I use PHP5.3.3 + php-fpm + nginx + xcache
    All that for a wordpress site with the W3 Total Cache plugin.

    Any help greatly appreciated :)
    G.

  9. mike
    November 10th, 2010 at 00:28 | #9

    @Guix
    Well, I would recommend posting to the PHP-FPM mailing list (highload-php-en) and pastebin your configuration. Include your OS / version / kernel version. It could just be that the code really is inefficient and using a lot of CPU; or it could be deeper problem.

    Sadly I haven't had a lot of experience with PHP-FPM in 5.3.x yet - I can only run it at home right now, and it has not much load on it at all :)

    Typically if you use static processes, I would say to define the number of processes to be the number of concurrent PHP requests you are serving roughly at peak time. Otherwise, the upstream (nginx) will be blocking and waiting for an engine to open up, which could eventually lead to a 504 if it's waiting too long.

    That won't really help your CPU problem out, as you said it seems to use the same amount of CPU overall... but it might help with responsiveness if you wind up with any issues there. 5 is not a very high number at all :)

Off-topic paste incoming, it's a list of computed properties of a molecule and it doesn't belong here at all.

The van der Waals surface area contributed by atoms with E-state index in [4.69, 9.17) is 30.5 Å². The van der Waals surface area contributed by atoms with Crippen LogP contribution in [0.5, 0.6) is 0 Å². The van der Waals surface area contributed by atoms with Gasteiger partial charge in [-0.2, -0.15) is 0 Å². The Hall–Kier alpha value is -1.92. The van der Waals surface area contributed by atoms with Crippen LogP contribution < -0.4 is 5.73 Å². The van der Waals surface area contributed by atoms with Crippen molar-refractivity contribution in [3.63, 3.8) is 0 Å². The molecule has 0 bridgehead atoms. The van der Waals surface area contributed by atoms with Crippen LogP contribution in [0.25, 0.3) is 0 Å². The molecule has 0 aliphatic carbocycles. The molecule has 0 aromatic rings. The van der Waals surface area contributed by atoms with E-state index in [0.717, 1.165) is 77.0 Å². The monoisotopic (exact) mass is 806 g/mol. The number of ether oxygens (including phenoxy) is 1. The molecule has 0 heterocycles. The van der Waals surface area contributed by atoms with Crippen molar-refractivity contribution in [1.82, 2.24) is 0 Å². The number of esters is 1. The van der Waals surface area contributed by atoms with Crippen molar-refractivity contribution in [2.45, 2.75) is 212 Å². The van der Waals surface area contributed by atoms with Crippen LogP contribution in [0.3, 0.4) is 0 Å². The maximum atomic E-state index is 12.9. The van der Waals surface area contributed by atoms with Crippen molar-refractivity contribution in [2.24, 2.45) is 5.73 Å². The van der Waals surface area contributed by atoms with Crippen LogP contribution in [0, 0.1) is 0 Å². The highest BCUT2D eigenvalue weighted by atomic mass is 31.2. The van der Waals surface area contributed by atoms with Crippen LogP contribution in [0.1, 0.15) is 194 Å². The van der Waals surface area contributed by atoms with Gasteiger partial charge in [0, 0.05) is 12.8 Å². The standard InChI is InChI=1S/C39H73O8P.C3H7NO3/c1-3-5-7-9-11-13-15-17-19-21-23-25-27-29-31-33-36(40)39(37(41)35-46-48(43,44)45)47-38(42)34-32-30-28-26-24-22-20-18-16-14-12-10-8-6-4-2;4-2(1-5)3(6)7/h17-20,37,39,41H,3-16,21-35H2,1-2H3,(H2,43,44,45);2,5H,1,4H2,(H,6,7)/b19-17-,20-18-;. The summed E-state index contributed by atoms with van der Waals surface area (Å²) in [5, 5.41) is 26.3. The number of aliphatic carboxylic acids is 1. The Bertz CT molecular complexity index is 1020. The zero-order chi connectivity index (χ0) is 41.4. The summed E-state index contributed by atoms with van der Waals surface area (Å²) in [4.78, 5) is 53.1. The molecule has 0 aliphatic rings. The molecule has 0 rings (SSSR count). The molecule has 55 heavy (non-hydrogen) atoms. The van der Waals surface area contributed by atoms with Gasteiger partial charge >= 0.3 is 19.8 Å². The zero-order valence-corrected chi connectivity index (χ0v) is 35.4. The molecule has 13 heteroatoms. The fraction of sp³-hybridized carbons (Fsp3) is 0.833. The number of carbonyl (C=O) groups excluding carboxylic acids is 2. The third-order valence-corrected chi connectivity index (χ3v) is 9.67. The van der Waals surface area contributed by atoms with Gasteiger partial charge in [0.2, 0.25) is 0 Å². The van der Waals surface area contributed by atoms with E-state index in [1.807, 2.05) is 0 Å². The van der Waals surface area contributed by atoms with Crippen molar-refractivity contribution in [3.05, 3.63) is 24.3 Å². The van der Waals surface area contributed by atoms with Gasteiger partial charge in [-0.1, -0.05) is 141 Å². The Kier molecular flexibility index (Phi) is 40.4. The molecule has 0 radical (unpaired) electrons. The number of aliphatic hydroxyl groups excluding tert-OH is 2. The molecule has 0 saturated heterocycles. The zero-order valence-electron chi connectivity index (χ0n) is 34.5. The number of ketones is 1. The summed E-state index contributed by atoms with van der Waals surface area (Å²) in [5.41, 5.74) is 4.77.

10. Rainer
    December 15th, 2010 at 03:14 | #10

    Is there a way to include parts of the configuration a la PHP-FPM in PHP-5.3.x (the above example) also with PHP-FPM in PHP5.2.x?

  11. mike
    December 15th, 2010 at 03:24 | #11

    @Rainer
    Like what?

    PHP 5.2.x's PHP-FPM patch does include support for custom environment stuff, just a different syntax. See the example config file that it comes with (or the wiki might have a more verbose example)

    However, it's probably good to note that PHP 5.3.3+'s FPM is bundled with PHP, and probably leverages more PHP features and internals as it is bundled as a SAPI. The exact specifics I can't speak to, but I know that the integration itself means better compatibility and such. Not to mention all the benefits 5.3 already includes...

  12. Damiano
    May 3rd, 2011 at 07:22 | #12

    Hi Mike, excuse me If I comment an old article.

    Today I found your very useful blog and would like to ask you a question about php-fpm.

    I started working with php-fpm in a chroot environment, can you explain what is env[PATH]? Does FPM will include those PATHs on the chroot environment?

    Thank you very much! I hope you will answer me.

    Damiano